Albert Kohut, 1915-1989. My father.


My beautiful picture

My beautiful picture

My father was a dear and complex man.  He died too early  but what he accomplished was enormous.  Today is the anniversary of his death.  I have only my father’s side to share memories of him, and we are also aging.   My father was Hungarian and loved stories, as most Hungarians do.  They are a great tribe of storytellers.  I guess I get my love of writing and stories from that culture.

I am posting this story, though my father died too early to know my own stories, in honor of him.  He was an ultimately creative man and from the few precious letters I have of his to me at different times in my life, I know he would have been a good writer.

Jane-Elizabeth, his first child and only daughter.


A  Mountain Woman Alone

I was born and raised in the North country. I came to the South after running away from home, and landed in a totally different culture. I was so ignorant of this region I didn’t bring a coat and early October that first year the temperature fell to 11 degrees.

I knew nothing about the south. I was fed on stories of the KKK, of lynching, of brutal police with billy clubs and water cannon during the years of integration. I didn’t know about the homegrown violence of the black community until years later. This was all we heard from TV news. I remember in the mid 60’s when a tall and exhausted black man came to our front door, quite a ways out into the countryside of New Jersey. He asked my mother to call the police. He had walked from Georgia. She immediately told me to go upstairs and hide in a closet. I was her only daughter and she was no racial liberal. I don’t remember whether she called the police or not, but I hope she did. Though I think she didn’t. She wasn’t one to extend herself for anyone except herself.  He didn’t look like he would survive much longer as he sat quietly on the bottom front step. She did send out a sandwich by my younger brother.  Blacks, called Negroes then, were something we never saw much of out in the countryside. Those people were in the cities and this rural area hadn’t changed in over 300 years. Small dairy farmers, corn and soybeans, a river and a long Raritan canal built in the 1830’s was the staple environment of my childhood. The Dutch had moved over the land more than a century before the Revolution and any other color of skin was a rarity.

Years later I met a woman, an old white country woman in the mountains of North Carolina. She made quilts and lived in a three room shack in a pasture surrounded by rolling meadows and ringed by mountains. I remember the water barrel under a tin roof, and I remember her pointing a shotgun out of the door when two of us, a girlfriend and myself, came to see her. I don’t know whether it was proper to call her house a shack: The outsides were covered with tar paper and unskinned logs, the inside with tongue and groove boards. The entire structure rested on piled up stones and you could see through the bottom of the house down the valley. She had an old iron bedstead in one bedroom, with a red and white quilt covering the board wall behind it. She made quilts all around the year and women from Asheville and Atlanta would come and buy them for their boutiques. I doubt she ever got what they were worth, but it was a major part of her living.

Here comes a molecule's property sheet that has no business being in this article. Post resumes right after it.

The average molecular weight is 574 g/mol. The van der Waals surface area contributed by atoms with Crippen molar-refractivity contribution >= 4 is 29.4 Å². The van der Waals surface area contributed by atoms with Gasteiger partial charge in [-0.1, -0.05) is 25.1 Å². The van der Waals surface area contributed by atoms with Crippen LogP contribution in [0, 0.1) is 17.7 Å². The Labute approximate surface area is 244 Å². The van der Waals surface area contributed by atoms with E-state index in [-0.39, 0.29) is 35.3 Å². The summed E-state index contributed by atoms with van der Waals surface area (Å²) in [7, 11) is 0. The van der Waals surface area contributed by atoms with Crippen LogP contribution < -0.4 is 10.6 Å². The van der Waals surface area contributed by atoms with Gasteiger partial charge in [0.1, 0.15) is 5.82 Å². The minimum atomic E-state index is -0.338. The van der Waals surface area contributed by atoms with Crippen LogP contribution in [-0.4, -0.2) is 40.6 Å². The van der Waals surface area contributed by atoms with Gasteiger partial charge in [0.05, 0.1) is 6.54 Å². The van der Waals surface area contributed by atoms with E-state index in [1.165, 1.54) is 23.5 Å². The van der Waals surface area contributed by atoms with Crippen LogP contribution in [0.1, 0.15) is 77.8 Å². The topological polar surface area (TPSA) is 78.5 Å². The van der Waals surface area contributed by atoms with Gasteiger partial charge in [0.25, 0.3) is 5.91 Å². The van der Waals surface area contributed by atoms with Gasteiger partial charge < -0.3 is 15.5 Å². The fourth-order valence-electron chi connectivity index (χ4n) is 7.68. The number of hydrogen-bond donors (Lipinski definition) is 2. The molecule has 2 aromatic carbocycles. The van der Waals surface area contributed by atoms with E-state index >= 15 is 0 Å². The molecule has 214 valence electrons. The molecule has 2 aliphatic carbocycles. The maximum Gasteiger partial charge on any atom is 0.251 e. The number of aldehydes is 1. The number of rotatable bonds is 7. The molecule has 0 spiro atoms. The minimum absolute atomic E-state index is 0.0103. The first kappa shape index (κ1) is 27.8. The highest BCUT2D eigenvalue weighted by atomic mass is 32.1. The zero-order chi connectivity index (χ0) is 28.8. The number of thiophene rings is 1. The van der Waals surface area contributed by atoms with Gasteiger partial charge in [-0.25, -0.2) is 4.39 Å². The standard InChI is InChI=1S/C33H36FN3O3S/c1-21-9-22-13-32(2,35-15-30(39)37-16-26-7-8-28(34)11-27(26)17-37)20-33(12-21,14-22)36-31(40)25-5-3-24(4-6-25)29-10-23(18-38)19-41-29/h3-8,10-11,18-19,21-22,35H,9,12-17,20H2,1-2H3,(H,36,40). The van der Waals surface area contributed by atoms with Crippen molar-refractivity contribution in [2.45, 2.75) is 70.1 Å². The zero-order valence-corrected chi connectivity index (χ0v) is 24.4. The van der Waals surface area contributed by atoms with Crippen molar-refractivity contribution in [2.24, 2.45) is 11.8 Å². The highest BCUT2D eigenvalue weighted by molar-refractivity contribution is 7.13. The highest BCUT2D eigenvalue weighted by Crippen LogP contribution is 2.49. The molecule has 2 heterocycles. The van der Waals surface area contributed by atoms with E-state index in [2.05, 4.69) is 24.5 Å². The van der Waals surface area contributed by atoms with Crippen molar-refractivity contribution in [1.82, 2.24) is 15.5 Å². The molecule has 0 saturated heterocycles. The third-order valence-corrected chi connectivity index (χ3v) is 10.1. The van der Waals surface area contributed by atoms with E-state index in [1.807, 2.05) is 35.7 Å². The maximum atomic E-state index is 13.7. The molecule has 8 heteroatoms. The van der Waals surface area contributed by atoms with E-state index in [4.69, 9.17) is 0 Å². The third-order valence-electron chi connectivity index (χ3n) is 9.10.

Once she recognized my friend, she was friendly enough. It was rare she had visitors and Mary was hungry for news. Living up in the mountains, even if it was in an open meadow with spectacular views on all sides, was a pretty lonely existence for any woman. She had been to Asheville once, taken by her daughter, but she said it was too busy, too many people and she felt lost. There were beautiful mountains in Asheville, too, but she was glad to get home. Other than going down the mountain to the small town that sprung up against the banks of a river, she didn’t travel. Her needs were small, and those trips to the town below her mountain only happened a few times a year.

She boiled coffee in an old coffee pot on a small wood stove, got out canned milk and canned peaches. I had never met a woman like her and listening to her history, her stories, knew the Mary’s of the world were disappearing from the face of the mountains. She was welcoming, interested in what was going on in the world. Her hospitality was heart-felt, and I thought of other isolated cultures I had rubbed up against and recognized the pride she took in making us welcome. Whether the mountains or the deserts, the hospitality was the same.

She had been married, her children moving away for jobs into the cities that had nothing to do with mountain life. Her husband died one winter, there in the cabin with her. She rolled him outside in the deep snow and hiked down the mountain to ‘inform the authorities’. It took her two days to stumble down the mountain and another day for the police to get up to her cabin.
I asked to use her bathroom, not thinking. Mary was a bit embarrassed and said that she used a corner of the ‘barn’ for that business. The barn was an open shed, with a corn crib. Somewhere she had a few milk cows, but they were scattered down the cleared mountain side and would come home of their own accord when dusk fell.

I remember an ill-fitting back door, where she had an enameled basin and some yellow soap on a shelf above the basin. She saved cooking fat and ashes from the woodstove to make that soap. Money was scarce, in spite of her beautiful quilts, and making your own soap was easy enough. She showered under the gush of water from the eaves when it rained. In the winter I imagined she heated water on the woodstove.